Neal Kaplan I'm a director of technical communications working for a data analysis startup in Redwood City. I started as a technical writer, and since then I've also been learning about information architecture, training, content strategy, and even something about customer support. I'm also passionate about cross-team collaboration and user communities.

How do you show research findings?

4 min read

  • Know who your audience is.
  • Your presentation should be tailored to that audience.
  • The context can be highlighted.
  • There are policy or practice recommendations.
  • Recommendations that help your audience are included.
  • Time and practice what you do.
  • Don’t powerpointlessness.

In a Q&A, it’s great to start with the name of the person who asked the question. At the end of the day, people in these organizations are using research-based evidence as a means of making decisions, so help them make those decisions by drawing out policy or practice recommendations.

The latter needs to explain how funds will be spent and what they will be used for. If you have a 10m slot, pace out the sections so that you don’t spend too much time on context and then overrun. If you put your data tables on the internet, your audience will be able to access them. People don’t want to be told that different methods produce different results, that the evidence is unreliable, and that all the richness that researchers care about.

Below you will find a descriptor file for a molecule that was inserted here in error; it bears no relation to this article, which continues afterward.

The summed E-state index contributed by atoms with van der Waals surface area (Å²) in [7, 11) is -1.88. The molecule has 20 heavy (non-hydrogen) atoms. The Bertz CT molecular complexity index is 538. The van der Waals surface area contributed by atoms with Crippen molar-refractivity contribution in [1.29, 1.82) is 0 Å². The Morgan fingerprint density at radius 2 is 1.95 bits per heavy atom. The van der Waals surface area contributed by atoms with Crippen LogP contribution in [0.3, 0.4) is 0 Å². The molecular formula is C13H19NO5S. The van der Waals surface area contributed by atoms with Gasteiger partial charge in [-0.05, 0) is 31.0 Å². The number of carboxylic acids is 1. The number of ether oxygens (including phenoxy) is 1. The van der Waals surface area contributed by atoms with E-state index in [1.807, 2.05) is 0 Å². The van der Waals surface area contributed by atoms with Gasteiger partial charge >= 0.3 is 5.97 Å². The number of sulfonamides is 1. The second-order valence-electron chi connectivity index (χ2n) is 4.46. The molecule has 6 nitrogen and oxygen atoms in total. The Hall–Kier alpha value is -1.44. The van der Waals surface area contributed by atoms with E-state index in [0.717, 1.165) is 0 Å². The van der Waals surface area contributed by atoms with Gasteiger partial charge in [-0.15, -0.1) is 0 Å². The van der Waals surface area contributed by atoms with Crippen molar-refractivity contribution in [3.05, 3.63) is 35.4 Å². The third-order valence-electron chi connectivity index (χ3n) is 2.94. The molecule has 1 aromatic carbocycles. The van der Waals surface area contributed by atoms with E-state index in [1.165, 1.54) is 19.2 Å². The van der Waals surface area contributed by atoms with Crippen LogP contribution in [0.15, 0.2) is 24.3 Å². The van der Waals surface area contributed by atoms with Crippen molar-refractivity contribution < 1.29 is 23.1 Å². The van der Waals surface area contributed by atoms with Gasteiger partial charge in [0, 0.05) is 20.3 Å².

15 and a half ways to improve your presentation, is a good post.

What are the ways to represent findings?

It’s a good idea to use graphs, charts, tables and Infographics to make your data more engaging. Discuss what the findings mean in this section. Your interpretation will show the reader why findings are important.

How do you present data findings?

  • Don’t keep it complicated.
  • First general, then specific.
  • The research questions should be answered with data.
  • The data collection process should be left in the methods section.
  • The past tense is used to describe results.
  • Is it text, tables, or graphics?

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How do you present data in a presentation?

  • It’s important that you recognize that presentation matters.
  • Don’t make people fear numbers.
  • The data pixel ratio should be maximized.
  • If you want to see the movies in 3D, save it.
  • Friends don’t allow their friends to use pie charts.